The Securities and Exchange Commission (CVM) stated, in an official letter to Petrobras, that “it is strange” that the Union maintains the nomination of names disapproved by the company’s Eligibility Committee, to compete for vacancies on the oil company’s Board of Directors.
The CVM responded to a question from Petrobras about how to proceed if any appointment to the position of a board member infringes the State-owned company law. The oil company questions whether it should convene the AGA (General Shareholders’ Meeting) “without including the indicated(ies) considered to be included in the aforementioned prohibitions”. And what to do if the first question is confirmed, and “the number of candidates considered as closed by the Board of Directors makes it impossible to fill the available vacancies.”
To Petrobras, the CVM stated that “if a violation of §1 of art. 147 of Law No. 6,404/76, any responsibilities will be determined by the Superintendence of Corporate Relations”, and concludes by highlighting that “it is surprising that the controlling shareholder has kept the nominations of the two candidates considered ineligible by the Board of Directors.”
“Regarding the first question, the decision is made by the Board itself, and the broader set of information available (bylaws, internal policies, legal opinions, previous cases, among others) must be taken into account, given that the decision must be the same regardless of whether the appointment comes from the controlling shareholder or any other shareholder.”, states the CVM.
The Petrobras Eligibility Committee (Celeg) pointed out a conflict of interest in two names nominated by the federal government for the Board of Directors: Jonathas Assunção de Castro and Ricardo Soriano de Alencar. Jonathas is Executive Secretary of the Ministry of Civil House, and Soriano is Attorney General of the National Treasury. The reasons for locking the two are different.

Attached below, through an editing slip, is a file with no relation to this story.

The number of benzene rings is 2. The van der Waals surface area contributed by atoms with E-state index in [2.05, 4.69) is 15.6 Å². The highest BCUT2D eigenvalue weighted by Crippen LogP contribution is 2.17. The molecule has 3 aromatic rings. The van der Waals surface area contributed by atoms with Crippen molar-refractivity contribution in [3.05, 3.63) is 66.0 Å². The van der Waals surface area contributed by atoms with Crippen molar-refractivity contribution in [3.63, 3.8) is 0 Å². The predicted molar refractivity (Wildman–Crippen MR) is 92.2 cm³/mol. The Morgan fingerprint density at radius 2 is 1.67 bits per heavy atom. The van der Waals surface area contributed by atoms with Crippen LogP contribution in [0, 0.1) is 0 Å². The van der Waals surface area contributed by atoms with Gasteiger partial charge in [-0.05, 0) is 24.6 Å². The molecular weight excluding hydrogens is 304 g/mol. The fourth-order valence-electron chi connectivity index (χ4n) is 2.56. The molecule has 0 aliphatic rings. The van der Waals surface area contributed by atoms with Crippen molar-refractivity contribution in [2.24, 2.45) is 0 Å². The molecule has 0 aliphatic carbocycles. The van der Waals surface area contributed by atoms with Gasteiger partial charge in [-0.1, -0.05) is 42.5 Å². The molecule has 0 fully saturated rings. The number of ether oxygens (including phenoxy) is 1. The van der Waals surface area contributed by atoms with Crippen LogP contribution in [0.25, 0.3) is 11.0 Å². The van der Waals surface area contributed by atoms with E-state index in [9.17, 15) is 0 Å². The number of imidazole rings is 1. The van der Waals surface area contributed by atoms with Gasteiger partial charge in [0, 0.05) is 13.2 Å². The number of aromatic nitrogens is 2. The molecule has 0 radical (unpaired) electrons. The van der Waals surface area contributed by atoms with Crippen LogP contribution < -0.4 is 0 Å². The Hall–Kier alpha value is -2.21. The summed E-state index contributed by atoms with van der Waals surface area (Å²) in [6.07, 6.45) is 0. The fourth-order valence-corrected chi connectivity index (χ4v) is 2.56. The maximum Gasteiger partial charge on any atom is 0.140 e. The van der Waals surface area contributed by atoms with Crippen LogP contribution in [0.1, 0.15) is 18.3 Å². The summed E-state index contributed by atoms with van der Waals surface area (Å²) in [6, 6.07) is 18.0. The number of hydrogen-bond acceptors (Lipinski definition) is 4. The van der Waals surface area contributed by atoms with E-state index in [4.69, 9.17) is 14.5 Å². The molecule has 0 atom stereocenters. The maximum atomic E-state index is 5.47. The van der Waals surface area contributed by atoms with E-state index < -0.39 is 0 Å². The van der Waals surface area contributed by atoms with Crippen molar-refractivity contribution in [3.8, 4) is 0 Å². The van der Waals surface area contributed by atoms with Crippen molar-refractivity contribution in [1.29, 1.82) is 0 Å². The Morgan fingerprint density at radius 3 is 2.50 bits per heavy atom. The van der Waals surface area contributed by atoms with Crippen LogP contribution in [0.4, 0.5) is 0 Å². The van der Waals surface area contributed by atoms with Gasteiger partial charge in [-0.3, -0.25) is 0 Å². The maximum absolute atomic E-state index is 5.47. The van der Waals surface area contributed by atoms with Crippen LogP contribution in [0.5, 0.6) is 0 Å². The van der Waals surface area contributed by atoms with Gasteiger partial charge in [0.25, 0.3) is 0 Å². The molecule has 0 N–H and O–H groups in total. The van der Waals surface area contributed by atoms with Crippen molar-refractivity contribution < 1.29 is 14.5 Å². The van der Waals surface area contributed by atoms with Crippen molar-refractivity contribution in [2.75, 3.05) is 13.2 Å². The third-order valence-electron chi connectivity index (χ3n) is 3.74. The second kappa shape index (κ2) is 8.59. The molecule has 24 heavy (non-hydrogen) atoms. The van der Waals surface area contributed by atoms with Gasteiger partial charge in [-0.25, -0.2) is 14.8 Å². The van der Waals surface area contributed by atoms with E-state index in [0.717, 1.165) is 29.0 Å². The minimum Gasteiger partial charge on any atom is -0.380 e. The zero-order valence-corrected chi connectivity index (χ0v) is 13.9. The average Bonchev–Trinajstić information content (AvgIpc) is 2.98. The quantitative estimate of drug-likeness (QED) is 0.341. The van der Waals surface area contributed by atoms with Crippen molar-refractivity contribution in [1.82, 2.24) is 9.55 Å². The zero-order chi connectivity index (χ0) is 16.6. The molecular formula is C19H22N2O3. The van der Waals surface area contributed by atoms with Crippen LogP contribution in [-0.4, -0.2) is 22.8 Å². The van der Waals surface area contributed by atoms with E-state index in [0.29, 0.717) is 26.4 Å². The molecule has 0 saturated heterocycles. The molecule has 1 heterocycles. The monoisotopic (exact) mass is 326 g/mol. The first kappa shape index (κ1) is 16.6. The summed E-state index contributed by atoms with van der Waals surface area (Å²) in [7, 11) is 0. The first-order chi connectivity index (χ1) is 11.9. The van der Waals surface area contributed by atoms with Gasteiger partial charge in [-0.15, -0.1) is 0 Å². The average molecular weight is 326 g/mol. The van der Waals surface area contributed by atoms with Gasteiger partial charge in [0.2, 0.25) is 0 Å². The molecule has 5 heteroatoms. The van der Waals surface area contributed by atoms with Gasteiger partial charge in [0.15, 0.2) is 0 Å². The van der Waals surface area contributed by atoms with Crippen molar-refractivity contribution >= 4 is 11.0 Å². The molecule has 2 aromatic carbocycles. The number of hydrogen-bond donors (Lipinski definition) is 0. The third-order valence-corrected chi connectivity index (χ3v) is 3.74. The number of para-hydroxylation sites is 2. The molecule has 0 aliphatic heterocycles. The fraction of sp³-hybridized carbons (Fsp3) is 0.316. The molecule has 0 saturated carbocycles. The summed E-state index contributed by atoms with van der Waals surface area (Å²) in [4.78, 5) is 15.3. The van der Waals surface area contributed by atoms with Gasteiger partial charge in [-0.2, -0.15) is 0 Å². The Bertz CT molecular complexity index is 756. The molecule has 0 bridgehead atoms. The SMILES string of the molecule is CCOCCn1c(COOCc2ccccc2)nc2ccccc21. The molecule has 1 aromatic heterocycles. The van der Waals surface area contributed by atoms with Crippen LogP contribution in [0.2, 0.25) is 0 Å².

The first item of article 147 of the Brazilian Corporations Law determines that “persons prevented by a special law, or convicted of a bankruptcy crime, malfeasance, bribery or bribery, concussion, embezzlement, against the economy people, public faith or property, or a criminal penalty that prevents, even temporarily, access to public office.”
In a note to CNN, the CVM states that it received a specific query from Petrobras, which was answered by the Superintendence of Business Relations (SEP) in an initial analysis on the subject. The issue did not reach the CVM Board. And he points out that “so far, the CVM has not been asked to carry out an examination as to the legality and/or regularity of any of the elements of the specific case.”
“Respecting the specificities in casu that, if demanded, may be examined by this Authority, it should be noted that the General Meeting is the supreme corporate body of corporations, hierarchically superior to the other corporate bodies, which are subject to the resolutions of the General Meeting and that it even has the competence to analyze the legality of the acts performed by the administration.”, he adds.
Source: CNN Brasil